5. Add the salt and pepper, mix well, and spoon the spinach mixture onto the prepared jellyroll pan. Use the back of a spoon or a fork to spread the spinach into a rectangle approximately 9 1/2 x 13 inches. Bake the spinach for 20 to 25 minutes, remove it from the oven, and allow it to cool completely. Cover the jellyroll pan entirely with plastic wrap and store it in the refrigerator for several hours or overnight.
6. TO MAKE THE CHESTNUT VEGGIE STUFFING, heat the olive oil in a large, deep skillet. Add the cauliflower, bell pepper, quartered chestnuts, onions, raisins, garlic, and cinnamon. Cook over high heat, stirring frequently, for about 5 minutes, or until the vegetables are softened. Reduce the heat to medium.
7. Combine the soymilk and the 1/2 cup whole chestnuts in the blender and process until creamy. Add the creamy mixture to the cooked chestnut-vegetable medley and cook for about 1 to 2 minutes, stirring frequently, or until the mixture is thoroughly combined and thickened. Season the veggie stuffing with salt, pepper, and cayenne, if using.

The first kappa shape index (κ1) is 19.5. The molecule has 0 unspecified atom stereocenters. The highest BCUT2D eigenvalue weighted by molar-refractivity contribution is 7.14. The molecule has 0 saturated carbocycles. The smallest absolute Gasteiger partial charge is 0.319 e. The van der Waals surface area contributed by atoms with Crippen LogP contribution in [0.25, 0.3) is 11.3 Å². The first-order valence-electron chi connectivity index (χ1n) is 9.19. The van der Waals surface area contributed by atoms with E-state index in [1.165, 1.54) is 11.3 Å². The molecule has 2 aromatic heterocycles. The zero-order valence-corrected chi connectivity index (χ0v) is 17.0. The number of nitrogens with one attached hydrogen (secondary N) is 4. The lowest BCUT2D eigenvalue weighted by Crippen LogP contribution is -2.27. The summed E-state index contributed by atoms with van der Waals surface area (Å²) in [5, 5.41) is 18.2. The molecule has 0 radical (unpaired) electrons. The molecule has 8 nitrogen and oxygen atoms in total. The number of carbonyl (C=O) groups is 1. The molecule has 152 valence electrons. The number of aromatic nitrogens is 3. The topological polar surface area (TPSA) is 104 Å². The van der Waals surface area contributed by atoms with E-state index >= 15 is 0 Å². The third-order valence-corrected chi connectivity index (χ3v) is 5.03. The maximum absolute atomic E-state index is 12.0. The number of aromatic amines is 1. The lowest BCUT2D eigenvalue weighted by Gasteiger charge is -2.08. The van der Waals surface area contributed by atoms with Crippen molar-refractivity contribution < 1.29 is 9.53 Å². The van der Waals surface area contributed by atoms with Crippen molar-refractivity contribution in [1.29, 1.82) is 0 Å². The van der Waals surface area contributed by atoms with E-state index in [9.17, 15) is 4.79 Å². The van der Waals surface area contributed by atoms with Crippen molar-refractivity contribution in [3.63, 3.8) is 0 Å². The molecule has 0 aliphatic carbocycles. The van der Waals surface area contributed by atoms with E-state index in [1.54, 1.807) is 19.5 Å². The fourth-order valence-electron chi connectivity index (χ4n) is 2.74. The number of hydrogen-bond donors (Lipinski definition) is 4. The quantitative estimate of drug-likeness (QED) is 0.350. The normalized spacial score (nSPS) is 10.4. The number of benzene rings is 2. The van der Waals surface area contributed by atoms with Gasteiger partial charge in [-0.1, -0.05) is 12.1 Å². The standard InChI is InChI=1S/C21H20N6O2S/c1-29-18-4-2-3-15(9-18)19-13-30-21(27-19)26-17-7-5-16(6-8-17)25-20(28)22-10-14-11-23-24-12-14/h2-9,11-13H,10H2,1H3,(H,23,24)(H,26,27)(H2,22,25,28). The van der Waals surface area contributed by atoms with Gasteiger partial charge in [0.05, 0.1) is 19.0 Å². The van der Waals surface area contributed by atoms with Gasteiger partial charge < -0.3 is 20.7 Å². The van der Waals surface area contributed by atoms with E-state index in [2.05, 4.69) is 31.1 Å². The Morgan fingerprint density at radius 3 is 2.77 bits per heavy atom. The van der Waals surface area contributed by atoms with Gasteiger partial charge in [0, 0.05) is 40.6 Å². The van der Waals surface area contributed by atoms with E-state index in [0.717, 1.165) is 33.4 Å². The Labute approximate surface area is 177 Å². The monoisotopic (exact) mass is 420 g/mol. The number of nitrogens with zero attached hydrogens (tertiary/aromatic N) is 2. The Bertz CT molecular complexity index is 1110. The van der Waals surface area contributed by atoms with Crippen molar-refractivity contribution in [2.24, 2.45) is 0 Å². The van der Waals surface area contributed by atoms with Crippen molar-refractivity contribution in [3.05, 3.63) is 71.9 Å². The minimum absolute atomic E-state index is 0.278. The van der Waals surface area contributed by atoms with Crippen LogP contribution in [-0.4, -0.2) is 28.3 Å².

8. TO ASSEMBLE THE ROULADE, preheat the oven to 350 degrees. Remove the spinach roll from the refrigerator and remove the plastic wrap. Place a clean sheet of parchment over the spinach roll, cover with another jellyroll pan, and invert the pan. Carefully remove the top layer of parchment and bake the spinach roll, uncovered, for 5 minutes to remove excess moisture.
9. Set aside 1 cup of the Chestnut Veggie Stuffing and spoon the remainder onto the spinach layer, placing it lengthwise down the center.